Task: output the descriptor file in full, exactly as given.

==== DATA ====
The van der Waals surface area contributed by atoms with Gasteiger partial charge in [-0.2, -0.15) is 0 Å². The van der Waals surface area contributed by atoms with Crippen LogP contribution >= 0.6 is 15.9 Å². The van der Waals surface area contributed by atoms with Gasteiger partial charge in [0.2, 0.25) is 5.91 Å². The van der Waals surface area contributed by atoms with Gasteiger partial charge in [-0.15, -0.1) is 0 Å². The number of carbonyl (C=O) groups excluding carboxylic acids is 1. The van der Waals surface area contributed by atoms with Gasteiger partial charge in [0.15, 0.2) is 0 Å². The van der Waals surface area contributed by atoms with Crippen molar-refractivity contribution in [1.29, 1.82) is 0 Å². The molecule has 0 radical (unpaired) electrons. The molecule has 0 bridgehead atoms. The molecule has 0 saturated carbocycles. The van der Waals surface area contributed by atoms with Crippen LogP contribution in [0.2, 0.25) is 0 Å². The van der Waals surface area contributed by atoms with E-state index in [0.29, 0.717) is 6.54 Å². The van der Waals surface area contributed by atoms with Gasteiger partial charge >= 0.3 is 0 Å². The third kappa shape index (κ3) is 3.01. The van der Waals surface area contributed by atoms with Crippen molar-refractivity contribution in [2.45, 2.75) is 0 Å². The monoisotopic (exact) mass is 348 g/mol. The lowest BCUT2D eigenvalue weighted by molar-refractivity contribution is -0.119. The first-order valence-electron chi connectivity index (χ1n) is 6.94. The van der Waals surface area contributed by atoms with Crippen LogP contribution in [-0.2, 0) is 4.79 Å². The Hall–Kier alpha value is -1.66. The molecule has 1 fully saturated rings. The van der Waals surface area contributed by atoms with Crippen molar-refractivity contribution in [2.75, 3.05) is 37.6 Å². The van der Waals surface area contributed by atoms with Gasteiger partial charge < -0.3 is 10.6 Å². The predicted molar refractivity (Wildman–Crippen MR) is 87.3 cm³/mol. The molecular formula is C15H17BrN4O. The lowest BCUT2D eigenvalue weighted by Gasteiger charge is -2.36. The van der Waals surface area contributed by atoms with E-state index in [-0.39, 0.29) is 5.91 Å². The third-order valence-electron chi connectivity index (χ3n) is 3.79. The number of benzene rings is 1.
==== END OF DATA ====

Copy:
The van der Waals surface area contributed by atoms with Gasteiger partial charge in [-0.2, -0.15) is 0 Å². The van der Waals surface area contributed by atoms with Crippen LogP contribution >= 0.6 is 15.9 Å². The van der Waals surface area contributed by atoms with Gasteiger partial charge in [0.2, 0.25) is 5.91 Å². The van der Waals surface area contributed by atoms with Gasteiger partial charge in [-0.15, -0.1) is 0 Å². The number of carbonyl (C=O) groups excluding carboxylic acids is 1. The van der Waals surface area contributed by atoms with Gasteiger partial charge in [0.15, 0.2) is 0 Å². The van der Waals surface area contributed by atoms with Crippen molar-refractivity contribution in [1.29, 1.82) is 0 Å². The molecule has 0 radical (unpaired) electrons. The molecule has 0 bridgehead atoms. The molecule has 0 saturated carbocycles. The van der Waals surface area contributed by atoms with Crippen LogP contribution in [0.2, 0.25) is 0 Å². The van der Waals surface area contributed by atoms with E-state index in [0.29, 0.717) is 6.54 Å². The van der Waals surface area contributed by atoms with Gasteiger partial charge >= 0.3 is 0 Å². The third kappa shape index (κ3) is 3.01. The van der Waals surface area contributed by atoms with Crippen molar-refractivity contribution in [2.45, 2.75) is 0 Å². The monoisotopic (exact) mass is 348 g/mol. The lowest BCUT2D eigenvalue weighted by molar-refractivity contribution is -0.119. The first-order valence-electron chi connectivity index (χ1n) is 6.94. The van der Waals surface area contributed by atoms with Crippen LogP contribution in [-0.2, 0) is 4.79 Å². The Hall–Kier alpha value is -1.66. The molecule has 1 fully saturated rings. The van der Waals surface area contributed by atoms with Crippen molar-refractivity contribution in [2.75, 3.05) is 37.6 Å². The van der Waals surface area contributed by atoms with Gasteiger partial charge < -0.3 is 10.6 Å². The predicted molar refractivity (Wildman–Crippen MR) is 87.3 cm³/mol. The molecular formula is C15H17BrN4O. The lowest BCUT2D eigenvalue weighted by Gasteiger charge is -2.36. The van der Waals surface area contributed by atoms with E-state index in [-0.39, 0.29) is 5.91 Å². The third-order valence-electron chi connectivity index (χ3n) is 3.79. The number of benzene rings is 1.